Under the 2021 ICC Rules, the default position is that the arbitrators are nominated by the parties and appointed by the Court. The Court will also appoint the President in a three-member tribunal, unless the parties have agreed on a different appointment procedure (art. 12). However, art. 12.9 allows the Court, in exceptional circumstances, to override the parties’ agreement and appoint each member of the arbitral tribunal to avoid a significant risk of party inequality and unfairness that may affect the validity of the award.
Under the MIAC Rules, the Centre formally appoints the tribunal further to nomination by the parties (or may do so directly where parties do not or cannot). In a three-member tribunal, the President is appointed by the two party-appointed arbitrators (art. 11.4).
Therefore, the default method of arbitrator and President selection, and the degree to which the institutions can intervene in the choice of arbitrators, differs substantially between the three institutions.
Confidentiality and transparency
Under the 2021 ICC Rules, the tribunal may, upon a party’s request, make orders concerning the confidentiality of the arbitration and the protection of trade secrets or other confidential information (art. 22.3). There is no express provision concerning confidentiality beyond this, apart from certain disclosure obligations. For example, there is an obligation to disclose the existence and identity of third-party funders of a claim or defence, where the funder has an economic interest in the outcome of the arbitration.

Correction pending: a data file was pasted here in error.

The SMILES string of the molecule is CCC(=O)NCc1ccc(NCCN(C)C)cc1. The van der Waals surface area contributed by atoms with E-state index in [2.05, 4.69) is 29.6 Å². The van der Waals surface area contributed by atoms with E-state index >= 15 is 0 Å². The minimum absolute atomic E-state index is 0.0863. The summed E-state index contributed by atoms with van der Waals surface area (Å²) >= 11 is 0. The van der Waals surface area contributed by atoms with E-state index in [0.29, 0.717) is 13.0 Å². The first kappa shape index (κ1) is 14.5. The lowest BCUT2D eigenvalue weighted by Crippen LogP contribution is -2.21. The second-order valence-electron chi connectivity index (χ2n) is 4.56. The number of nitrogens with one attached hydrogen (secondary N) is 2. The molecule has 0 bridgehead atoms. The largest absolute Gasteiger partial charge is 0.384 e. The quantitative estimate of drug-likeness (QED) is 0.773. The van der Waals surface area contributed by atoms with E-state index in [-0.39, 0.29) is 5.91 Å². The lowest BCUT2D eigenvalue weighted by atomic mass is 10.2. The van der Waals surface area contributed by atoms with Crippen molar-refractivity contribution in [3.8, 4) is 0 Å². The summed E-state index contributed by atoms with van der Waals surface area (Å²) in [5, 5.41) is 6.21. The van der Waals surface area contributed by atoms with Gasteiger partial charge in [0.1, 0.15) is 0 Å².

Although such disclosure was de facto a reality before the introduction of this requirement, it is nevertheless an important addition. It increases transparency and integrity (in like manner to the potential publication of anonymized or pseudonymized ICC awards two years after notification of the final award). It may also help avoid later challenges of the award based on conflict of interest concerns. For example, if there is any relationship between an arbitrator and a funder, the arbitrator may be unaware of the relevance of this relationship if the party does not disclose the funder’s identity. Parties must also disclose changes in their representation and the tribunal can “take any measure necessary to avoid a conflict of interest of an arbitrator” arising from such a change, including the exclusion of new party representatives from participating in the arbitration.
The LCIA Rules expressly provide that parties undertake to keep all deliberations of the tribunal and all awards confidential and the LCIA does not publish any award or part of any award without the prior written consent of all parties and of the tribunal (art. 30).
The MIAC Rules mark a middle ground between the ICC and LCIA Rules’ approaches by allowing the publication of awards only if they are redacted, and with the consent of all parties. There is an obligation for parties to disclose third-party funding.
Of the three sets of Rules, only the 2021 ICC and the MIAC Rules provide for an expedited procedure.
Under the 2021 ICC Rules, it shall apply where:
- The parties have not opted out of the provisions on Expedited Procedure;
- The Court has not determined for some reason not to apply it;
- The arbitration agreement was concluded on or after 1 March 2017; and
- Either the amount of the dispute does not exceed US$2 million (or US$3 million if the arbitration agreement is concluded on or after January 1, 2021) or the parties agree to apply the Expedited Procedure.
Under the MIAC Rules, the expedited procedure shall apply wherever the total quantum in dispute is equal to or less than €1,000,000 and the parties have not expressly agreed in their arbitration agreement that the procedure will not apply.
Terms of reference